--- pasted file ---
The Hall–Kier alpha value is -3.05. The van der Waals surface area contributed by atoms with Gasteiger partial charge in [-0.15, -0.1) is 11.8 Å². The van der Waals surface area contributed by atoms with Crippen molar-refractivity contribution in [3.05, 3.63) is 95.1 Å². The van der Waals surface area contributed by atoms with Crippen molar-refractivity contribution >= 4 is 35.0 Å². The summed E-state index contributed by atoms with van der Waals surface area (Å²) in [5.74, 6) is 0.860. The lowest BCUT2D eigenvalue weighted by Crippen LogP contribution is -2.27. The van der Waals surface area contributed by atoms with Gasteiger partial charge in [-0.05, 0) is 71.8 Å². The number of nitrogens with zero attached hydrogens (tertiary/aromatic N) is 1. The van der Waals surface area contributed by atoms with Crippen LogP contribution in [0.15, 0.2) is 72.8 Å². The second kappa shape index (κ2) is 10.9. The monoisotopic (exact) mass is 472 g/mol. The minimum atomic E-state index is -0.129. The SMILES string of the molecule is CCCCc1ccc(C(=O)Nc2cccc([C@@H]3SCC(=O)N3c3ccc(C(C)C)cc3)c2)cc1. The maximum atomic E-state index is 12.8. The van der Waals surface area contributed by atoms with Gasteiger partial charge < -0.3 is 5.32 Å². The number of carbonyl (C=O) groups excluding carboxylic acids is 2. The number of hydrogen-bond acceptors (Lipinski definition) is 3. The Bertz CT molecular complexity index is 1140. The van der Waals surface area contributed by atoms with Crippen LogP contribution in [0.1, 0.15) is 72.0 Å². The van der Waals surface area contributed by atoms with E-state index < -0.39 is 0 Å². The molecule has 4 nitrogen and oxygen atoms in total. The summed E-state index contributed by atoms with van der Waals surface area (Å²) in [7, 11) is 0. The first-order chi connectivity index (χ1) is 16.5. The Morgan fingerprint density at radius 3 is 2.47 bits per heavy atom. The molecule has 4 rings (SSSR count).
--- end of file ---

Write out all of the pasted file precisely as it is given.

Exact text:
The Hall–Kier alpha value is -3.05. The van der Waals surface area contributed by atoms with Gasteiger partial charge in [-0.15, -0.1) is 11.8 Å². The van der Waals surface area contributed by atoms with Crippen molar-refractivity contribution in [3.05, 3.63) is 95.1 Å². The van der Waals surface area contributed by atoms with Crippen molar-refractivity contribution >= 4 is 35.0 Å². The summed E-state index contributed by atoms with van der Waals surface area (Å²) in [5.74, 6) is 0.860. The lowest BCUT2D eigenvalue weighted by Crippen LogP contribution is -2.27. The van der Waals surface area contributed by atoms with Gasteiger partial charge in [-0.05, 0) is 71.8 Å². The number of nitrogens with zero attached hydrogens (tertiary/aromatic N) is 1. The van der Waals surface area contributed by atoms with Crippen LogP contribution in [0.15, 0.2) is 72.8 Å². The second kappa shape index (κ2) is 10.9. The monoisotopic (exact) mass is 472 g/mol. The minimum atomic E-state index is -0.129. The SMILES string of the molecule is CCCCc1ccc(C(=O)Nc2cccc([C@@H]3SCC(=O)N3c3ccc(C(C)C)cc3)c2)cc1. The maximum atomic E-state index is 12.8. The van der Waals surface area contributed by atoms with Gasteiger partial charge < -0.3 is 5.32 Å². The number of carbonyl (C=O) groups excluding carboxylic acids is 2. The number of hydrogen-bond acceptors (Lipinski definition) is 3. The Bertz CT molecular complexity index is 1140. The van der Waals surface area contributed by atoms with Crippen LogP contribution in [0.1, 0.15) is 72.0 Å². The van der Waals surface area contributed by atoms with E-state index < -0.39 is 0 Å². The molecule has 4 nitrogen and oxygen atoms in total. The summed E-state index contributed by atoms with van der Waals surface area (Å²) in [7, 11) is 0. The first-order chi connectivity index (χ1) is 16.5. The Morgan fingerprint density at radius 3 is 2.47 bits per heavy atom. The molecule has 4 rings (SSSR count).